What To Consider When Buying An Existing Business | Bookkeepers.com
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What To Consider When Buying An Existing Business

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Written by Ben Robinson Position
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Investing in an established company may give you a headstart in the business scene. Here are some elements to take note of when buying an existing business.

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If you are an aspiring entrepreneur and are conscious of starting your own business from scratch, buying an existing business may be a great venue to begin from. Although starting your own business from scratch can be exciting, it could also be just as risky.

One of the options to avoid risks is to buy an existing business with an already generating cash flow. Consequently, investing in an already existing business poses advantages and disadvantages.

Here we are going to walk you through the essential steps to help you kick start business.

Advantages and Disadvantages of Acquiring an Existing Business

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When you operate an existing business, everything is already set up. An existing blueprint is available, there is an established customer base, fully trained employees, and defined operating expenses.

Having an established customer base translates to sales from customer commitment to brands and referrals through word of mouth. According to a Nielsen survey, 60% of consumers with internet access are most likely to purchase new products from a familiar brand rather than change to a new brand. In this scenario, you can focus more on understanding customer needs and improving the customer service experience.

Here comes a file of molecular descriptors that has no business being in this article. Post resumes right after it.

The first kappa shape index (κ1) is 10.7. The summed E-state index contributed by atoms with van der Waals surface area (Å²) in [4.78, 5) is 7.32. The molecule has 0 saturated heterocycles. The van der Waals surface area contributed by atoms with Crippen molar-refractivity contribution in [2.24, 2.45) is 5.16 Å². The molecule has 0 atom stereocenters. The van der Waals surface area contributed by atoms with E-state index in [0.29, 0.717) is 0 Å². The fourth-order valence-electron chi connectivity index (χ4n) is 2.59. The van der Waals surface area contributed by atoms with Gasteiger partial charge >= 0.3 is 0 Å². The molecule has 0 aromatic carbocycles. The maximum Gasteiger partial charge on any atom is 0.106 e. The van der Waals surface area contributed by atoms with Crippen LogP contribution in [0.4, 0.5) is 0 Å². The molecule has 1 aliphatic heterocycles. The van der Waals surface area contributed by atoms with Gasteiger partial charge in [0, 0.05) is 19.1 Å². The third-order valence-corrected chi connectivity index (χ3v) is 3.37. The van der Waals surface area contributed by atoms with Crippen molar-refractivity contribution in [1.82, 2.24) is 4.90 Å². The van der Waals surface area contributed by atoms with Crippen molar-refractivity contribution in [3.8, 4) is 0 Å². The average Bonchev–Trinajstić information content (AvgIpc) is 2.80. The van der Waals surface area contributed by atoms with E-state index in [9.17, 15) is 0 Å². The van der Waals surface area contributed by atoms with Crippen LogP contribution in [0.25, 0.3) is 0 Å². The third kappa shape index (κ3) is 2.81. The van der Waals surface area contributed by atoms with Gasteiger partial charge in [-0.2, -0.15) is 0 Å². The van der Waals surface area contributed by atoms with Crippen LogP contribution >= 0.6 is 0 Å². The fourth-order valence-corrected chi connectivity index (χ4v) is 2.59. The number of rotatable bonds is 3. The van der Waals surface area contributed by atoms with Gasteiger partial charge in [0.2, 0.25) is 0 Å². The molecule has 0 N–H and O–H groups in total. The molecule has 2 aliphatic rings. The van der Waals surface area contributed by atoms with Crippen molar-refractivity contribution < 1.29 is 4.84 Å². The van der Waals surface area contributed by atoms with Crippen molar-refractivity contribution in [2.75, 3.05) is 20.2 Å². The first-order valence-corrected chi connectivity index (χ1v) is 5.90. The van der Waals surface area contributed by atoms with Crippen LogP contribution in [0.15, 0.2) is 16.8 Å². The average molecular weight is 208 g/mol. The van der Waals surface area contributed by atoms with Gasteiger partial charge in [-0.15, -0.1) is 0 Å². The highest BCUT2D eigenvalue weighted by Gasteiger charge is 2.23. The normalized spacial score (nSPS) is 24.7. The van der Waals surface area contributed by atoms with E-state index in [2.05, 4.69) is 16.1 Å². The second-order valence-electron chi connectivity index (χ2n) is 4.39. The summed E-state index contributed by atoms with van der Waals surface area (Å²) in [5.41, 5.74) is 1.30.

It is given that any existing business has its set of experienced workers who can assist with the transition. This will save you a valuable amount of resources as there is less need for on-the-job training.

Similarly, a fully-operating business already has established contracts with vendors making it easier to get products from manufacturers.

On the other hand, buying an existing business may have some disadvantages, most that you can avoid with a thorough evaluation.

It goes without saying that most existing businesses with already working blueprints, operations, and experienced employees have relatively higher costs than starting your business from scratch. When you buy an existing business, you are also purchasing the projected earnings and products, but with that, you also get customers. The essential things to look out for during your due diligence are the hidden liabilities and undisclosed issues.

Things to Consider when Buying an Existing Business

Here we list the essential things that you should consider when buying an existing business to avoid unexpected risks and losses.

Seller's History and Motivations

Asking the seller’s reasons for selling the business can give you a comprehensive insight into the business’s current status and the things that you could probably work on.